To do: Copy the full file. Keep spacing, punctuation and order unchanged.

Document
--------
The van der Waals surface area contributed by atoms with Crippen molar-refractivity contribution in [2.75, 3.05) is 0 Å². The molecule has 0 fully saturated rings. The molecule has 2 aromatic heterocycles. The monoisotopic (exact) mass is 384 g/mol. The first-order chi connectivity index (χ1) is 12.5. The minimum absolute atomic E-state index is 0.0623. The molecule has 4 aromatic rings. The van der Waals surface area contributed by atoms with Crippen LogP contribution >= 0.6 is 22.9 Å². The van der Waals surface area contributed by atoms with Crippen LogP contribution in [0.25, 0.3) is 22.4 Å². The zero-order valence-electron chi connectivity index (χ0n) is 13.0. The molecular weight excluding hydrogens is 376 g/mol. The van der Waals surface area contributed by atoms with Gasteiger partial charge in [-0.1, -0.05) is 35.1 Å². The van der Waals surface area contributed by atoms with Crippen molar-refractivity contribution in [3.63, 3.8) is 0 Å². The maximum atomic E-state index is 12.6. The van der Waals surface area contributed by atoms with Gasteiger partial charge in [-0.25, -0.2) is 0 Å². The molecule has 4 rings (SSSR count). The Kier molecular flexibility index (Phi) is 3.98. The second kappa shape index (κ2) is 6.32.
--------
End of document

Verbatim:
The van der Waals surface area contributed by atoms with Crippen molar-refractivity contribution in [2.75, 3.05) is 0 Å². The molecule has 0 fully saturated rings. The molecule has 2 aromatic heterocycles. The monoisotopic (exact) mass is 384 g/mol. The first-order chi connectivity index (χ1) is 12.5. The minimum absolute atomic E-state index is 0.0623. The molecule has 4 aromatic rings. The van der Waals surface area contributed by atoms with Crippen LogP contribution >= 0.6 is 22.9 Å². The van der Waals surface area contributed by atoms with Crippen LogP contribution in [0.25, 0.3) is 22.4 Å². The zero-order valence-electron chi connectivity index (χ0n) is 13.0. The molecular weight excluding hydrogens is 376 g/mol. The van der Waals surface area contributed by atoms with Gasteiger partial charge in [-0.1, -0.05) is 35.1 Å². The van der Waals surface area contributed by atoms with Crippen molar-refractivity contribution in [3.63, 3.8) is 0 Å². The maximum atomic E-state index is 12.6. The van der Waals surface area contributed by atoms with Gasteiger partial charge in [-0.25, -0.2) is 0 Å². The molecule has 4 rings (SSSR count). The Kier molecular flexibility index (Phi) is 3.98. The second kappa shape index (κ2) is 6.32.